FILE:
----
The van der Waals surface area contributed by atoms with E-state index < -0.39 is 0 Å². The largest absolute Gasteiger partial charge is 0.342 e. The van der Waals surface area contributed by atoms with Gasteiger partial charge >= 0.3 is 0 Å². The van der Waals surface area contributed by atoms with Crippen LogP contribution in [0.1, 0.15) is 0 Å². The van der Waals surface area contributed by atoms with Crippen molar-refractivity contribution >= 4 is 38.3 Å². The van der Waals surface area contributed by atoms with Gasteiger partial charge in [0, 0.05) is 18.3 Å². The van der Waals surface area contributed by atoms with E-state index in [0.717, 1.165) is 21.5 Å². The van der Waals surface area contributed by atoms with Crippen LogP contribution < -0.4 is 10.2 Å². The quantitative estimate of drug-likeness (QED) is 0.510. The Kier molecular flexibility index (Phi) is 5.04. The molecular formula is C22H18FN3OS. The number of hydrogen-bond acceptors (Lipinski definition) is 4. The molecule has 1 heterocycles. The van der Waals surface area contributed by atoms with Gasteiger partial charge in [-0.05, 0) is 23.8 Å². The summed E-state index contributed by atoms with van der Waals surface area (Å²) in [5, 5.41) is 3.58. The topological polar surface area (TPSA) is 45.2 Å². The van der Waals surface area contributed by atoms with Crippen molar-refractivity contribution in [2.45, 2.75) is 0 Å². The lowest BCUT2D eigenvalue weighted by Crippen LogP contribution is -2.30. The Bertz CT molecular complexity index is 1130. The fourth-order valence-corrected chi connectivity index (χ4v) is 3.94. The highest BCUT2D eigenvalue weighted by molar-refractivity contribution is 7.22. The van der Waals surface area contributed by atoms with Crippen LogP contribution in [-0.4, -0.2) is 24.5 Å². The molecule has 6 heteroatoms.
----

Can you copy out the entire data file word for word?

The van der Waals surface area contributed by atoms with E-state index < -0.39 is 0 Å². The largest absolute Gasteiger partial charge is 0.342 e. The van der Waals surface area contributed by atoms with Gasteiger partial charge >= 0.3 is 0 Å². The van der Waals surface area contributed by atoms with Crippen LogP contribution in [0.1, 0.15) is 0 Å². The van der Waals surface area contributed by atoms with Crippen molar-refractivity contribution >= 4 is 38.3 Å². The van der Waals surface area contributed by atoms with Gasteiger partial charge in [0, 0.05) is 18.3 Å². The van der Waals surface area contributed by atoms with E-state index in [0.717, 1.165) is 21.5 Å². The van der Waals surface area contributed by atoms with Crippen LogP contribution < -0.4 is 10.2 Å². The quantitative estimate of drug-likeness (QED) is 0.510. The Kier molecular flexibility index (Phi) is 5.04. The molecular formula is C22H18FN3OS. The number of hydrogen-bond acceptors (Lipinski definition) is 4. The molecule has 1 heterocycles. The van der Waals surface area contributed by atoms with Gasteiger partial charge in [-0.05, 0) is 23.8 Å². The summed E-state index contributed by atoms with van der Waals surface area (Å²) in [5, 5.41) is 3.58. The topological polar surface area (TPSA) is 45.2 Å². The van der Waals surface area contributed by atoms with Crippen molar-refractivity contribution in [2.45, 2.75) is 0 Å². The lowest BCUT2D eigenvalue weighted by Crippen LogP contribution is -2.30. The Bertz CT molecular complexity index is 1130. The fourth-order valence-corrected chi connectivity index (χ4v) is 3.94. The highest BCUT2D eigenvalue weighted by molar-refractivity contribution is 7.22. The van der Waals surface area contributed by atoms with Crippen LogP contribution in [-0.4, -0.2) is 24.5 Å². The molecule has 6 heteroatoms.